Varied concert at Foothills Music Club November meeting
Published 6:41 pm Thursday, December 22, 2011
The November meeting of the Foothills Music Club was held at the home of Joseph and Kathleen Erwin on Thursday, Nov. 10.
Members heard a varied performance. Some highlights were Jean Carter, who said she had been singing “The Man I Love” for 75 years, though listeners said her performance belied those years.
Karen Molnar was joined by the flute, oboe, clarinet and French horn through a “Music Minus One” CD for two movements of the Beethoven Woodwind Quintet.
Kathleen Foster explained the pontecello, which is when a cellist draws the bow over the strings very close to the bridge. The technique which creates an eerie effect that she demonstrated in the “Bourree” by W.H. Squire.
According to club members, the most unusual and evocative presentation of the afternoon was the sonnet by Rupert Chawning Brooke, “Blow Out, You Bugles,” set to music by Joseph Erwin. A literary society in England contacted Arthur Godfrey about setting this sonnet to music. Godfrey asked Lee Erwin, who was working for him, to set the sonnet, which was about World War I. Lee was too busy, so he passed it on to his brother, Joe, who was 25 years old at the time and was teaching at Julliard.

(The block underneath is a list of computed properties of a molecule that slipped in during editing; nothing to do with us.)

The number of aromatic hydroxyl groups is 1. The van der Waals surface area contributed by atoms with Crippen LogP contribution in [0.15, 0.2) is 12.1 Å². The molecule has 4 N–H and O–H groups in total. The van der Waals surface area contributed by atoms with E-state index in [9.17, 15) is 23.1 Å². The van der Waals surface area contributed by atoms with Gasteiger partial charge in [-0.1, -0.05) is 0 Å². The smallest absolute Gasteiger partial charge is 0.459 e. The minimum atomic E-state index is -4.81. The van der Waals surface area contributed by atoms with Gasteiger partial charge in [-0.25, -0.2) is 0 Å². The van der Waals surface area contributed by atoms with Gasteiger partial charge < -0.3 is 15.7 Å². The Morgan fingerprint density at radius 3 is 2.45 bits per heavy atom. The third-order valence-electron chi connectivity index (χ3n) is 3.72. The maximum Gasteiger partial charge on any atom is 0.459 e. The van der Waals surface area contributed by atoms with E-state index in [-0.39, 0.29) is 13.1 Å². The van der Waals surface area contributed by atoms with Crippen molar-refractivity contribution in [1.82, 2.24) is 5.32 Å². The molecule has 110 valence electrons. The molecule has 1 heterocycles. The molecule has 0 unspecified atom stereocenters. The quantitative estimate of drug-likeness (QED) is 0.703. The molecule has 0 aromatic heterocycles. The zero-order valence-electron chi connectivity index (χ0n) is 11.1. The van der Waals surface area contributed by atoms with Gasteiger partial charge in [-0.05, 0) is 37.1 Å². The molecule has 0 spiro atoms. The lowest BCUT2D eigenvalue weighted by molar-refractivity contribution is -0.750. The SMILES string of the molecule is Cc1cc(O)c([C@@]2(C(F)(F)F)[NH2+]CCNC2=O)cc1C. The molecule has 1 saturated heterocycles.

“I had forgotten all about it,” Erwin said, “but Kathleen was going through our old music and found it.”
Patti Peake sang and was joined at the piano by the composer to end the program with a big “blow out.”
President Jeanette Shackelford presided at the club’s business meeting. Plans are under way for the two public concerts and the auditions that will be open for local high school students to compete for scholarships.
The public concerts will be on Jan. 12 at Isothermal Community College and March 8 at the Tryon Congregational Church, both at 3 p.m. The January concert will feature FMC members in vocal and instrumental solos and small groups. The March concert will feature local organists and the recently modified pipe organ and new console installed at the Congregational Church.
Both concerts are free, and there will be an opportunity to leave a donation that will be used for scholarships
– article by Elizabeth Gardner